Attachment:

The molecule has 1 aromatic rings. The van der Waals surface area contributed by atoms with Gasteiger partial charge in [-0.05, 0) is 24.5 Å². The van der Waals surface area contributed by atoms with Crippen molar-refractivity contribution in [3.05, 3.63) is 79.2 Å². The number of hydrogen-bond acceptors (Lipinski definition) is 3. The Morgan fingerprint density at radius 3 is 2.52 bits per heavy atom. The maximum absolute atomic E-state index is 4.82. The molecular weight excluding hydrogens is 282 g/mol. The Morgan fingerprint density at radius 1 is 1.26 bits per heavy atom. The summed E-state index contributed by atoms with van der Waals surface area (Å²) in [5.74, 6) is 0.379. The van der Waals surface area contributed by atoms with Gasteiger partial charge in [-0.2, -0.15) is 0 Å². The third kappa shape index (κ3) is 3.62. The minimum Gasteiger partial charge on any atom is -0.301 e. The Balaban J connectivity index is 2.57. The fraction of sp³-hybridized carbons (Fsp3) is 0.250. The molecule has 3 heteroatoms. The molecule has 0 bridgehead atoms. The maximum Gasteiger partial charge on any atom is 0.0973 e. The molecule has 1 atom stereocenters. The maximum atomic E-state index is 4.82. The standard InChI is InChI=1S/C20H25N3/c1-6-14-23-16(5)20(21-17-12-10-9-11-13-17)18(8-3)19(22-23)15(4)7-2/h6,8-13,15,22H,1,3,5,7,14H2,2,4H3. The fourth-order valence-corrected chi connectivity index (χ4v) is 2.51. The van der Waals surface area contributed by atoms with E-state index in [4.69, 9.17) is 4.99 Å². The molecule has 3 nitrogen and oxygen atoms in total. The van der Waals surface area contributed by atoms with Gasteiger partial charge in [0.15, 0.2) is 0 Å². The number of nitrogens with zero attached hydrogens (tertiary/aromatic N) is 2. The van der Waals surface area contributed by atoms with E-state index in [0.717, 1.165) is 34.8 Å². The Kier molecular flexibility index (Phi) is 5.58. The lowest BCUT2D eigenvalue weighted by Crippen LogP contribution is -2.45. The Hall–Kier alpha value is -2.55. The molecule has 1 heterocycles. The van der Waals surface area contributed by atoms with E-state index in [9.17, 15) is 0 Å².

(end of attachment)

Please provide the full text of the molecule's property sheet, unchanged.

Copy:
The molecule has 1 aromatic rings. The van der Waals surface area contributed by atoms with Gasteiger partial charge in [-0.05, 0) is 24.5 Å². The van der Waals surface area contributed by atoms with Crippen molar-refractivity contribution in [3.05, 3.63) is 79.2 Å². The number of hydrogen-bond acceptors (Lipinski definition) is 3. The Morgan fingerprint density at radius 3 is 2.52 bits per heavy atom. The maximum absolute atomic E-state index is 4.82. The molecular weight excluding hydrogens is 282 g/mol. The Morgan fingerprint density at radius 1 is 1.26 bits per heavy atom. The summed E-state index contributed by atoms with van der Waals surface area (Å²) in [5.74, 6) is 0.379. The van der Waals surface area contributed by atoms with Gasteiger partial charge in [-0.2, -0.15) is 0 Å². The third kappa shape index (κ3) is 3.62. The minimum Gasteiger partial charge on any atom is -0.301 e. The Balaban J connectivity index is 2.57. The fraction of sp³-hybridized carbons (Fsp3) is 0.250. The molecule has 3 heteroatoms. The molecule has 0 bridgehead atoms. The maximum Gasteiger partial charge on any atom is 0.0973 e. The molecule has 1 atom stereocenters. The maximum atomic E-state index is 4.82. The standard InChI is InChI=1S/C20H25N3/c1-6-14-23-16(5)20(21-17-12-10-9-11-13-17)18(8-3)19(22-23)15(4)7-2/h6,8-13,15,22H,1,3,5,7,14H2,2,4H3. The fourth-order valence-corrected chi connectivity index (χ4v) is 2.51. The van der Waals surface area contributed by atoms with E-state index in [4.69, 9.17) is 4.99 Å². The molecule has 3 nitrogen and oxygen atoms in total. The van der Waals surface area contributed by atoms with Gasteiger partial charge in [0.15, 0.2) is 0 Å². The number of nitrogens with zero attached hydrogens (tertiary/aromatic N) is 2. The van der Waals surface area contributed by atoms with E-state index in [0.717, 1.165) is 34.8 Å². The Kier molecular flexibility index (Phi) is 5.58. The lowest BCUT2D eigenvalue weighted by Crippen LogP contribution is -2.45. The Hall–Kier alpha value is -2.55. The molecule has 1 heterocycles. The van der Waals surface area contributed by atoms with E-state index in [9.17, 15) is 0 Å².